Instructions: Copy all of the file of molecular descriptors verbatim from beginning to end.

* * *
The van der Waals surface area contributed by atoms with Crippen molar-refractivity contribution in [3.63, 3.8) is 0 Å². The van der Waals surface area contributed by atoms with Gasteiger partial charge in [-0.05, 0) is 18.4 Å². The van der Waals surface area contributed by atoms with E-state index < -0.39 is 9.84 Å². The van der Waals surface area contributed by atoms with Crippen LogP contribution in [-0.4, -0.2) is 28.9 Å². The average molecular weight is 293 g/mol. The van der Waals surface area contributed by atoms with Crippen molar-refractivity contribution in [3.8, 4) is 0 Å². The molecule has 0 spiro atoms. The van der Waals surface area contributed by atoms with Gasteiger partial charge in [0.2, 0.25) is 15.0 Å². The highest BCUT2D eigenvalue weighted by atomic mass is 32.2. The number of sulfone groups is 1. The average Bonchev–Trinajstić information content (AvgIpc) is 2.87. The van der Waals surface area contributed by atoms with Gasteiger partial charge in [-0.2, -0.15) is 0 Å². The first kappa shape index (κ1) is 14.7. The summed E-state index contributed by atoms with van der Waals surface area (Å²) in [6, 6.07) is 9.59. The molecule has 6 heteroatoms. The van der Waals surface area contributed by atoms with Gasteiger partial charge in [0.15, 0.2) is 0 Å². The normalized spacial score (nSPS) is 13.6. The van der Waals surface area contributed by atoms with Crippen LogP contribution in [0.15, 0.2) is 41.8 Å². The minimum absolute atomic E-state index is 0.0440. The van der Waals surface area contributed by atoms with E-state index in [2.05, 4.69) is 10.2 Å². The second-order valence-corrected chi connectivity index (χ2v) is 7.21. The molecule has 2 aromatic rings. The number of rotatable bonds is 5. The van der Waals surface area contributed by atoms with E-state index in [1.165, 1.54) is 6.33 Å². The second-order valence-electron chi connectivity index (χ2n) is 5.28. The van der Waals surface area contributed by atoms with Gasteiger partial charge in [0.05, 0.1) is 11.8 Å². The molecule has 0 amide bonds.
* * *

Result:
The van der Waals surface area contributed by atoms with Crippen molar-refractivity contribution in [3.63, 3.8) is 0 Å². The van der Waals surface area contributed by atoms with Gasteiger partial charge in [-0.05, 0) is 18.4 Å². The van der Waals surface area contributed by atoms with E-state index < -0.39 is 9.84 Å². The van der Waals surface area contributed by atoms with Crippen LogP contribution in [-0.4, -0.2) is 28.9 Å². The average molecular weight is 293 g/mol. The van der Waals surface area contributed by atoms with Crippen molar-refractivity contribution in [3.8, 4) is 0 Å². The molecule has 0 spiro atoms. The van der Waals surface area contributed by atoms with Gasteiger partial charge in [0.2, 0.25) is 15.0 Å². The highest BCUT2D eigenvalue weighted by atomic mass is 32.2. The number of sulfone groups is 1. The average Bonchev–Trinajstić information content (AvgIpc) is 2.87. The van der Waals surface area contributed by atoms with Gasteiger partial charge in [-0.2, -0.15) is 0 Å². The first kappa shape index (κ1) is 14.7. The summed E-state index contributed by atoms with van der Waals surface area (Å²) in [6, 6.07) is 9.59. The molecule has 6 heteroatoms. The van der Waals surface area contributed by atoms with Gasteiger partial charge in [0.15, 0.2) is 0 Å². The normalized spacial score (nSPS) is 13.6. The van der Waals surface area contributed by atoms with Crippen LogP contribution in [0.15, 0.2) is 41.8 Å². The minimum absolute atomic E-state index is 0.0440. The van der Waals surface area contributed by atoms with E-state index in [2.05, 4.69) is 10.2 Å². The second-order valence-corrected chi connectivity index (χ2v) is 7.21. The molecule has 2 aromatic rings. The number of rotatable bonds is 5. The van der Waals surface area contributed by atoms with E-state index in [1.165, 1.54) is 6.33 Å². The second-order valence-electron chi connectivity index (χ2n) is 5.28. The van der Waals surface area contributed by atoms with Gasteiger partial charge in [0.05, 0.1) is 11.8 Å². The molecule has 0 amide bonds.